The brains of the operation is a Shawarma sidecar deployed within the Kubernetes pod. This sidecar container knows about Kubernetes and its Services and Endpoints, and monitors Kubernetes to know if the application is active or inactive on the assigned load balancer. When the status changes, it makes an HTTP POST calls to notify the main service. The main service can then discontinue or restart any background processing, including message bus processing.

Shawarma Approach

Shawarma Implementation

The Shawarma sidecar is implemented as a very lightweight Go application, available on Docker Hub. At this point it’s in beta testing at CenterEdge, but the early signs are very encouraging.

Additionally, we recognized very quickly that deployments needed to be kept as simple as possible. The need to configure dozens of microservices with a sidecar container was daunting. To that end, we’ve created a simple Kubernetes MutatingAdmissionWebhook. When the Shawarma Webhook is deployed, a simple annotation on a Pod (or Deployment template) will automatically configure the sidecar.

apiVersion: v1
kind: Pod
metadata:
  labels:
    app: shawarma-example
    active: 'true'
  annotations:
    # The annotation value is name of the service for Shawarma to monitor
    shawarma.centeredge.io/service-name: shawarma-example
spec:
  # ...

A full example set can be found here.

Application State in ASP.NET Core

Since CenterEdge is a .NET shop, we’ve also implemented some supporting NuGet packages to handle the application state.

Package Description
Shawarma.Abstractions Basic abstractions and models
Shawarma.AspNetCore .NET Core middleware for receiving and handling application state
Shawarma.Hosting The IShawarmaService system, an equivalent to IHostedService which starts and stops based on application state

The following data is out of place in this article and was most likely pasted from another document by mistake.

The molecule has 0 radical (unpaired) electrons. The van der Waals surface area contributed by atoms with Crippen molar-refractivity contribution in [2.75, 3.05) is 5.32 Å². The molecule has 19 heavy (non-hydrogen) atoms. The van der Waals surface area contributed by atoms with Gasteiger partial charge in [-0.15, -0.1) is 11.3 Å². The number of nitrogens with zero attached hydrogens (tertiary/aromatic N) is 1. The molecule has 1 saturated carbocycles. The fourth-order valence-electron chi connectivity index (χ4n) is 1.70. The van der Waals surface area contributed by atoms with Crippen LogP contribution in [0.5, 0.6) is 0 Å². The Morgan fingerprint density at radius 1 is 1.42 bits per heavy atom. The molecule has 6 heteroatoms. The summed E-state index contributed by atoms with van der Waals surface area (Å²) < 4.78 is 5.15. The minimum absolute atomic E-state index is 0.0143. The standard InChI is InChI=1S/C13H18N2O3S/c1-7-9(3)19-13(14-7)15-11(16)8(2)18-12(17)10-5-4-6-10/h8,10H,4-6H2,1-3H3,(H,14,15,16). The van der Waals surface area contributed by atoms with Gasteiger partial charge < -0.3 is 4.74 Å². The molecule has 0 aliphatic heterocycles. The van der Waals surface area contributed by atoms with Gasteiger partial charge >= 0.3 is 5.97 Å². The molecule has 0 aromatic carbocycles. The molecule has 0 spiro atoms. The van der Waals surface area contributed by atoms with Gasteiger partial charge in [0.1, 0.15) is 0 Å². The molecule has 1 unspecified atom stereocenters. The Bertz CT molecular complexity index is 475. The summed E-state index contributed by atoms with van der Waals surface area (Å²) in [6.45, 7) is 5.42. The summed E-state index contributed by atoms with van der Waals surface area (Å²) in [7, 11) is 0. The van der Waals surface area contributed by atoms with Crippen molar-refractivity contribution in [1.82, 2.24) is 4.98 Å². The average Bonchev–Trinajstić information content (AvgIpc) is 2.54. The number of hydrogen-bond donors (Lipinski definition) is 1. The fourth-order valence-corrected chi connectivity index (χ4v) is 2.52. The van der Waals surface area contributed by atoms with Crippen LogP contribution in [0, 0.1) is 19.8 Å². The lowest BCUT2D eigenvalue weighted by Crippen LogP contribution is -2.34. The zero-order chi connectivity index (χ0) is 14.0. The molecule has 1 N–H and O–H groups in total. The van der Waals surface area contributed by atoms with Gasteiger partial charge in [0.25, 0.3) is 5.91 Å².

Using these SDK packages, adding slim, agnostic handling of Shawarma application state is easy.

public void ConfigureServices(IServiceCollection services)
{
    services
        .AddMvc()
        .AddShawarmaHosting()
        // Add any IShawarmaService instances to be managed
        .AddShawarmaService<TestService>();
}

public void Configure(IApplicationBuilder app, IHostingEnvironment env)
{
    if (env.IsDevelopment())
    {
        app.UseDeveloperExceptionPage();
    }

    // Add before MVC or other handlers
    app
        .UseShawarma()
        .UseMvc();
}
public class TestService : GenericShawarmaService
{
    public TestService(ILogger<TestService> logger)
        : base(logger)
    {
    }

    protected override Task StartInternalAsync(CancellationToken cancellationToken)
    {
        // Start doing work here
        return Task.CompletedTask;
    }

    protected override Task StopInternalAsync(CancellationToken cancellationToken)
    {
        // Stop doing work here
        return Task.CompletedTask;
    }
}

Conclusion

Hopefully, the Shawarma project will be helpful to other services deploying microservices to Kubernetes. We’re very open to feedback, issues may be filed at GitHub. We’d also love some help from the community developing application state SDKs for other frameworks such as Java and Node.

It’s also worth nothing that the Shawarma Approach is useful for more than just message bus processing. Any kind of background work being handled outside of HTTP requests can benefit, such as scheduled tasks or polling remote data sources.